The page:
31 Nights of Horror: An Index

Oct 1: House of Wax
Oct 2: Fascination

Oct. 3: NOS4A2

Oct. 4: Carnival of Souls

Oct. 5: Frailty

Oct 6: Wallace and Gromit in Curse of the Were-Rabbit

Oct 7: Friday the 13th

Oct 8: Friday the 13th: The Final Chapter

Oct 9: I Married a Witch

Oct 10: Tower of Evil

Oct 11: Gremlins 2

Oct 12: The Picture of Dorian Gray

Oct 13: The Fog

Oct 14: Sinister

Oct 15: The Haunting

Oct 16: Pacific Rim

Oct 17: Warm Bodies

Oct 18: Arsenic and Old Lace

Oct 19: An American Werewolf in London

Oct 20: Something Wicked This Way Comes

Oct 21: Click-Clack the Rattlebag

Oct 22: The Howling

Oct 23: The Conjuring

Oct 24: Pit and the Pendulum

Oct 25: Rosemary’s Baby

Oct 26: Viy

Oct 27: Juan of the Dead

Oct 28: The Halloween Tree

Oct 29: Doctor Sleep

Oct 30: Orson Welles’ Production of ‘War of the Worlds’

Oct 31: Dracula: Prince of Darkness


31 Nights of Horror: Dracula: Prince of Darkness

Halloween has arrived as has the final installment of 2013’s 31 Nights of Horror. Choosing a title for today was actually a little difficult. Fortunately Turner Classic Movies saw fit to provide a solution. While I have previously seen Hammer’s Horror of Dracula, I had not seen its 1966 sequel.

Horror of Dracula ended with Christopher Lee’s Dracula being reduced to ash via sunlight. I suspected that was the end of Dracula, and this sequel would simply ignore the prior film. Not so! Apparently in the 10 or so years between visitors to the ominous castle, Dracula’s henchmen swept up the ashes and kept them in a little box. He then proceeds to lure a few British tourists to the castle. One of them ventures off to investigate a noise and is killed and strung up over an open sarcophagus. The henchmen then drains the guy’s blood into it, mixing liberally with Dracula’s ashes. One misty revelation later, Dracula is returned. The man’s wife goes looking for her husband and becomes bride number one.

The other couple gets away, but in their escape, there is a carriage accident and the wife suffers a concussion. They are taken to the local monastery where they recover where Andrew Keir’s Father Sandor gives the lowdown on what’s going on. Dracula is still intent on gaining his second bride, though and mounts an assault on the monastery. He loses one bride, captures his desired number two and flees into the night back to his castle. Father Sandor and the husband pursue them and reach them just as they arrive outside the castle. The wife is rescued and Dracula meets his fate in one of the more original and rarely repeated ways in the book of vampire lore.

The film is a lot of fun. There is the gloomy castle. There is the bride of Dracula in a flowing evening gown. There’s the knowing priest who is also a man of action. Everything comes together nicely. You can’t top Christopher Lee as Dracula. But interestingly, he has no dialogue in this film. Lee said what was written was rubbish and he refused to say any of the lines. The film’s writer says he didn’t write any. It’s left for us to decide who’s telling the truth.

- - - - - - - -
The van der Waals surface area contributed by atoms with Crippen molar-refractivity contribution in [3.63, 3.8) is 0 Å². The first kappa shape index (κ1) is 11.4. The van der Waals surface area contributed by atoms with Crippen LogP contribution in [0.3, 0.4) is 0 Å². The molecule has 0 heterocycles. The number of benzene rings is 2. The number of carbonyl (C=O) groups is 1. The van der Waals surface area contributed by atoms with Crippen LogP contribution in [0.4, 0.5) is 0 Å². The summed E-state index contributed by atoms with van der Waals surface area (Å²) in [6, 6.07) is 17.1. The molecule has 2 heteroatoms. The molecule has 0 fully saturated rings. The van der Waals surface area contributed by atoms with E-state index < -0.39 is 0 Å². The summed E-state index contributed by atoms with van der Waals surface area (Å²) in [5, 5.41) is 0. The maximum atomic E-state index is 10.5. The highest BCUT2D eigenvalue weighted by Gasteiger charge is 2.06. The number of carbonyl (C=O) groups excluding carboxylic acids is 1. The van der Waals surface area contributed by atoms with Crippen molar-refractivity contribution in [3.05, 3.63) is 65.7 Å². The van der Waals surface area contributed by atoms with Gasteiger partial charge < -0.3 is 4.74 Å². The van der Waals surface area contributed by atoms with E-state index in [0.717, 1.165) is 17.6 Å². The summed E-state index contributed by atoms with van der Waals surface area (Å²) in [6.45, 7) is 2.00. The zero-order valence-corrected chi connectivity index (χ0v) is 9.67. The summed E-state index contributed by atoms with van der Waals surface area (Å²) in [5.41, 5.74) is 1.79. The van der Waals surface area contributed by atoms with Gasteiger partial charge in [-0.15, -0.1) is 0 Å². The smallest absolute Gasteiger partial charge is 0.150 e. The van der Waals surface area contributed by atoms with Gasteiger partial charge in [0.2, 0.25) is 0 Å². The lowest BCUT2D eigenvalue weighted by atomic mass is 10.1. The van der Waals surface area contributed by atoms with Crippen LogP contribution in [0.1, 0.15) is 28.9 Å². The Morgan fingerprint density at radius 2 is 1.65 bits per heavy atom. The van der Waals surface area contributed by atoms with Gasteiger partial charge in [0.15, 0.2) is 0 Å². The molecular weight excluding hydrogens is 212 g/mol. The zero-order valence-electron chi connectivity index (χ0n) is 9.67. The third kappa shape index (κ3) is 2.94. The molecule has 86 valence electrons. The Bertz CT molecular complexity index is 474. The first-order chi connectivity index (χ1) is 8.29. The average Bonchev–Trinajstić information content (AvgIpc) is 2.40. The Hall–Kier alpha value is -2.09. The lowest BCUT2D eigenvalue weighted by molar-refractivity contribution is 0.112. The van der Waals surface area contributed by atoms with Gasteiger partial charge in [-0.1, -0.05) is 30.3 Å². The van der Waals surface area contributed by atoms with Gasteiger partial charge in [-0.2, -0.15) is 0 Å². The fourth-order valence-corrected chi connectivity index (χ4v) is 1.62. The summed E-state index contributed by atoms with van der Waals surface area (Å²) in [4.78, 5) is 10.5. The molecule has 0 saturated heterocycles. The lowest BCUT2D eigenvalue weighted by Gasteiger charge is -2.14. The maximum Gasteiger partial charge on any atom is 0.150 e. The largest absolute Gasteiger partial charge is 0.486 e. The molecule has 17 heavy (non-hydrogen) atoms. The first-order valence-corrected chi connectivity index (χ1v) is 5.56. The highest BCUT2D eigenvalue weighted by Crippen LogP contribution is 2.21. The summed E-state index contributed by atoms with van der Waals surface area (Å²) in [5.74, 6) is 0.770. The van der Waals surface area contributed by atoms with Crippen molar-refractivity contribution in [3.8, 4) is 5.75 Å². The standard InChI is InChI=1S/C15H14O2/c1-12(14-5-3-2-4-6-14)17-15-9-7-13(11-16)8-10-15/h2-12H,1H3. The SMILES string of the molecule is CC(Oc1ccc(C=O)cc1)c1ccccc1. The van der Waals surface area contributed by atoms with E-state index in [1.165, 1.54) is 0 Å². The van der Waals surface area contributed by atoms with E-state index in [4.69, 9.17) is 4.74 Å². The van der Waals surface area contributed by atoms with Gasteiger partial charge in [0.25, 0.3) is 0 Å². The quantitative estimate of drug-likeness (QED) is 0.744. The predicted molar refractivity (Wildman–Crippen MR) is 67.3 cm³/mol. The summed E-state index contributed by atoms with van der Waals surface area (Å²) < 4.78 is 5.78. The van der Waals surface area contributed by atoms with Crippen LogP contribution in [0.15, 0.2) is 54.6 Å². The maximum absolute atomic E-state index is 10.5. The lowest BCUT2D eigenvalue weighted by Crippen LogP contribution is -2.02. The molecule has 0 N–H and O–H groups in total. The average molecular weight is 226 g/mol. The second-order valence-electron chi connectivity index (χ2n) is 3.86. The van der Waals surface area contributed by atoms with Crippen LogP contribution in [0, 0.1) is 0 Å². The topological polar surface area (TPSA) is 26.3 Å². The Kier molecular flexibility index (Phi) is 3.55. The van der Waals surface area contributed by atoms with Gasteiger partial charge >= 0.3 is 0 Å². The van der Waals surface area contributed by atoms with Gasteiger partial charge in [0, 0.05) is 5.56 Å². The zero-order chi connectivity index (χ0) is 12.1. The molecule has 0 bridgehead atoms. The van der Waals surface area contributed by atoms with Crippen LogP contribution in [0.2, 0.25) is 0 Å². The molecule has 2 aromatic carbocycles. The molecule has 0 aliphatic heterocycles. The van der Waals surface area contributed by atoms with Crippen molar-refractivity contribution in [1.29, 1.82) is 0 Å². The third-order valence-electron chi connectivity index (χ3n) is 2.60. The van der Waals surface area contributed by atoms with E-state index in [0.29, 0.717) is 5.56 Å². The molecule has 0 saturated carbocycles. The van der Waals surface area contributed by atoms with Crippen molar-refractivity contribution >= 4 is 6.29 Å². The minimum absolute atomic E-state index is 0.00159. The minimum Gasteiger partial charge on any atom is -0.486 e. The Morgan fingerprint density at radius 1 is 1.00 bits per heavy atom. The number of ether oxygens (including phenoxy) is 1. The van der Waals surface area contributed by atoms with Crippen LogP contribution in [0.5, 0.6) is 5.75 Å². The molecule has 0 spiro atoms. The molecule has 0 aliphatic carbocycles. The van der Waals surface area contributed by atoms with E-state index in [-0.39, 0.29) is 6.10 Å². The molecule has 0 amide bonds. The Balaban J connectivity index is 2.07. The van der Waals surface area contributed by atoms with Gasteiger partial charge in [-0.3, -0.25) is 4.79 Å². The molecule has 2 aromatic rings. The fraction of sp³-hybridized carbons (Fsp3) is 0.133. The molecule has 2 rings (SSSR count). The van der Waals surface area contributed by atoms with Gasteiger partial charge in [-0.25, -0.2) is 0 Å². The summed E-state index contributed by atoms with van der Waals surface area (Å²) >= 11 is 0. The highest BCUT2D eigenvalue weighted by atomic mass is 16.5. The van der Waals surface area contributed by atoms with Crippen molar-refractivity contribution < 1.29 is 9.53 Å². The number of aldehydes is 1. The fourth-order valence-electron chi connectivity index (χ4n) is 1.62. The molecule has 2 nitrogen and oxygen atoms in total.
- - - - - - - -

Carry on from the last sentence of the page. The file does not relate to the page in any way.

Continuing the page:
Given that vampires have been at a new peak in popularity the last few years, I was thinking about the ideas rooted in Dracula. Did Bram Stoker write Dracula as that Euro-trash guy who comes into the bar and leaves with the woman Stoker was trying to chat up? Is his ability to mesmerize women the writer’s crutch for why he couldn’t hold the interest of women when a man with a thick Eastern European accent came into the room? Probably there’s a paper in there somewhere if someone else hasn’t written it.

31 Nights of Horror: Orson Welles’ Production of War of the Worlds

In 1938, Orson Welles scared the pants off a large segment of the USA with his production of H.G. Wells’ War of the Worlds. Welles was at the beginning of his career rising in popularity after his portrayal of the Shadow, the pulp superhero.

His adaptation is worth a listen even today. The program opens with a news report of explosions being seen on the surface of Mars. An interview with a scientist follows. There’s an interlude of music. Shortly the announcer is back with a live report from Grover’s Mill, NJ, where a space ship has landed. Once the ship opens, the visitors make their hostile intentions known. We never hear Earth’s triumph over the invaders, only characters talking about what happened.

I doubt the production still has the ability to scare. How we consume radio and receive our news has changed. Still, the program was inventive in how it mixed news reports and the evening’s normal radio programming to weave a tale that shocked people all over the country. There were few breaks during the program were listeners reminded it was a dramatization when commercials were played. If you missed the announcement, but heard the commercials, the effect of cutting back to an invasion was even more effective. The country was already tense because of the events happening in Europe at the time. Thousands of people were fooled by the broadcast, particularly on the East Coast. Congressional hearings were held, but no punitive action was taken because in the end no laws were broken.

It’s almost a little sad that no media outlet has the reach or reputation to scare us the same way today. Anyone fooled probably felt taken advantage of, but it says something about the strength and reach of the Columbia Broadcast System’s program that people believed that this was happening. I doubt the mix of anxiety about war and quality of production will ever again mix in the same way. That’s probably for the better. Still, history does have a tendency to repeat itself. If you’re interested in reading about the fallout of the broadcast, there are a couple of news items here you can read.

Thanks to Rashmi Sharma for requesting this as 31 Nights of Horror.

31 Nights of Horror: Doctor Sleep

It’s been long enough now that most people have put to the back of their minds that we almost lost Stephen King in June of 1999 when a guy in a van with his dog(s) hit King, who was walking along the shoulder of the road. From that terrible experience, King found a renewed source of inspiration and gave us the conclusion to his magnum opus Dark Tower series. He also continued to write great short stories…the kind that sneak up on you. He experimented with other media via deals with Marvel Comics to adapt the Dark Tower and a particularly enjoyable “motion comic” of “N.” A couple of years ago, he asked his fans whether they wanted another Dark Tower book or to revisit little Danny Torrence. Fandom voted for Roland, but King in his generosity gave us both. We just had to wait a bit longer for Danny to return.